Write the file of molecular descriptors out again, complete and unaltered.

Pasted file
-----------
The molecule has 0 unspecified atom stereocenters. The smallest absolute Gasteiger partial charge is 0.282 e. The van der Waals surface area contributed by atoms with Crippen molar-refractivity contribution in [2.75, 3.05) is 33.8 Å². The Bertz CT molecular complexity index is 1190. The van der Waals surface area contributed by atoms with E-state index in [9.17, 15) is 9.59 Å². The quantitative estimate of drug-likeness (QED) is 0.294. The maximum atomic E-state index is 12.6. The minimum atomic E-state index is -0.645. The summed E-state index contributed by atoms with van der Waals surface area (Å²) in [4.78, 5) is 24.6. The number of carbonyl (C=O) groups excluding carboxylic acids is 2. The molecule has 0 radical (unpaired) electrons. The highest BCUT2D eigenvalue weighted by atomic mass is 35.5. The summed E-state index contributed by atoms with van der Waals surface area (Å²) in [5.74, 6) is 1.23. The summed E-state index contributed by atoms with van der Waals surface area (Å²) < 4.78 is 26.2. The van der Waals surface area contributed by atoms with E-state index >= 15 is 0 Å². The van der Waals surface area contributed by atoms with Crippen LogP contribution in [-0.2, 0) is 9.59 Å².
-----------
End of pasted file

The molecule has 0 unspecified atom stereocenters. The smallest absolute Gasteiger partial charge is 0.282 e. The van der Waals surface area contributed by atoms with Crippen molar-refractivity contribution in [2.75, 3.05) is 33.8 Å². The Bertz CT molecular complexity index is 1190. The van der Waals surface area contributed by atoms with E-state index in [9.17, 15) is 9.59 Å². The quantitative estimate of drug-likeness (QED) is 0.294. The maximum atomic E-state index is 12.6. The minimum atomic E-state index is -0.645. The summed E-state index contributed by atoms with van der Waals surface area (Å²) in [4.78, 5) is 24.6. The number of carbonyl (C=O) groups excluding carboxylic acids is 2. The molecule has 0 radical (unpaired) electrons. The highest BCUT2D eigenvalue weighted by atomic mass is 35.5. The summed E-state index contributed by atoms with van der Waals surface area (Å²) in [5.74, 6) is 1.23. The summed E-state index contributed by atoms with van der Waals surface area (Å²) < 4.78 is 26.2. The van der Waals surface area contributed by atoms with E-state index >= 15 is 0 Å². The van der Waals surface area contributed by atoms with Crippen LogP contribution in [-0.2, 0) is 9.59 Å².